MOMBASA, Kenya (REUTERS) - A group of Muslim passengers on a bus ambushed by Somali Islamist militants defied demands to help identify Christians travelling with them.
The Al-Shabaab militants sprayed the bus with bullets during the attack on Monday (Dec 21) in Mandera, north-east Kenya, killing two people.
Mr Abdi Mohamud Abdi, one of the Muslim passengers, said more than 10 militants boarded the bus and ordered the Muslims to split away from the Christians, but they refused.
"The militants threatened to shoot us but we still refused and protected our brothers and sisters. Finally they gave up and left but warned that they would be back," he said.
In previous attacks, Al-Shabaab militants had often killed both Muslims and non-Muslims.
Mr Julius Otieno, the deputy county commissioner, confirmed the account, saying that the militants "were trying to identify who were Muslims and who were not," and that the Muslim passengers had refused to help.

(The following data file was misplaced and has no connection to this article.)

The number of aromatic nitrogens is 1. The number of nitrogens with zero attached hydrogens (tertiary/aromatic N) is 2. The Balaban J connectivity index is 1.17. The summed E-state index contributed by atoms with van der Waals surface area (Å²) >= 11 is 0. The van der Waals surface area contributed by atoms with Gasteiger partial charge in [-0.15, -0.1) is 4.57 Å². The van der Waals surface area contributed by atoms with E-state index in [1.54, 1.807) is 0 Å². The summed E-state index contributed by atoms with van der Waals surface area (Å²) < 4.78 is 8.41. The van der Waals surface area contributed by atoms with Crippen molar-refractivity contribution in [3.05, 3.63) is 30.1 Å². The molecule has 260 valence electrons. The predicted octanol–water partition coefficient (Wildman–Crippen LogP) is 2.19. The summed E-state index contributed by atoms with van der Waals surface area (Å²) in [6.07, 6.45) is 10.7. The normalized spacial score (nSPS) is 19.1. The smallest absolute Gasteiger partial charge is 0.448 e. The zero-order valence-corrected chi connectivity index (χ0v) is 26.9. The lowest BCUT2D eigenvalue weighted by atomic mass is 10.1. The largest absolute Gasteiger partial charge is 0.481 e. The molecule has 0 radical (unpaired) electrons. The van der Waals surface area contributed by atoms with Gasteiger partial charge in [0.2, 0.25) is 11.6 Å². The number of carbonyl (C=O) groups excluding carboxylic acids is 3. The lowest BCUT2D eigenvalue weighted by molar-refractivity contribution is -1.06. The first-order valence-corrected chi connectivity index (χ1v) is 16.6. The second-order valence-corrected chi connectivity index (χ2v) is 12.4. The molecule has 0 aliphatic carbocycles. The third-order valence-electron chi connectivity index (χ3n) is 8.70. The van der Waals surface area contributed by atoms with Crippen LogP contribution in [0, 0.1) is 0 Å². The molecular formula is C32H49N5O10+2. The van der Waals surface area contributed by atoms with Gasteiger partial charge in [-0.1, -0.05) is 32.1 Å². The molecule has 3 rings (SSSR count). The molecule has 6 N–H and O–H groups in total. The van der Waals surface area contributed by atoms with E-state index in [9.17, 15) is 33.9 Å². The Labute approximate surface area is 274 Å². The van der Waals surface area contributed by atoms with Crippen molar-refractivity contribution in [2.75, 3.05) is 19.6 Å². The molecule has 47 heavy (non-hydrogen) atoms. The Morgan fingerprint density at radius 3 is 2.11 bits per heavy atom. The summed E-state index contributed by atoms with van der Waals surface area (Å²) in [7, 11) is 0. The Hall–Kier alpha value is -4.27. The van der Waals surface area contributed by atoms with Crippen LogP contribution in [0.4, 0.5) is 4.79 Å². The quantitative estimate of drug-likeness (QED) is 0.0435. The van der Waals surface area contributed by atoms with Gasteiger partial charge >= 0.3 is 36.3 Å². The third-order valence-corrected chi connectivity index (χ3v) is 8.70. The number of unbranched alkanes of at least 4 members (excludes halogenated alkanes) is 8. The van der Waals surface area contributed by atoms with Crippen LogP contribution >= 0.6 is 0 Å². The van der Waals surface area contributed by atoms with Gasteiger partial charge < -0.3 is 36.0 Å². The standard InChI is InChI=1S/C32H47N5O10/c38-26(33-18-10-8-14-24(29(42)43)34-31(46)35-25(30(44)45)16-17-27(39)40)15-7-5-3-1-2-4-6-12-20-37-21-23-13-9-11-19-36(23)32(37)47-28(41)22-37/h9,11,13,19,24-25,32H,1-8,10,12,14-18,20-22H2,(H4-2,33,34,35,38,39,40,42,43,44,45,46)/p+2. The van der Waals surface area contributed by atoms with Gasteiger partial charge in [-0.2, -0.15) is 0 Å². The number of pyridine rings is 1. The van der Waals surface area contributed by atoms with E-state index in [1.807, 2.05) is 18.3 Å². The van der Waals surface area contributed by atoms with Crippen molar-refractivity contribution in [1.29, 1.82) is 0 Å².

Sheikh Abdiasis Abu Musab, al Shabaab's military spokesman, said the group had fired shots at the bus.
"Some of the Christian enemies died and others were injured," he told Reuters in a statement. The militants did not immediately respond to a request for comment about the role of Muslim bus passengers during the attack.
Last year, Al-Shabaab gunmen stormed a Nairobi-bound bus in the same area and killed 28 non-Muslim passengers execution-style.
The attack shocked Kenya and led to a shake-up of security ministers. Since then, buses carrying passengers from Mandera have been given police escorts, but Kenya police spokesman Charles Owino said that had not happened in the latest case because the bus had bypassed a police road block.
He said that in addition to the two deaths, four people were wounded.
Al-Shabaab has said it will continue its attacks on Kenya until Nairobi withdraws troops from an African Union force fighting the militants in Somalia. It has also said north-eastern Kenya should be part of Somalia.
Kenya's long north-eastern border with Somalia is widely considered a security weak spot. Factors include poor coordination between security services, and a culture of corruption that allows anyone prepared to pay a bribe to pass unchallenged.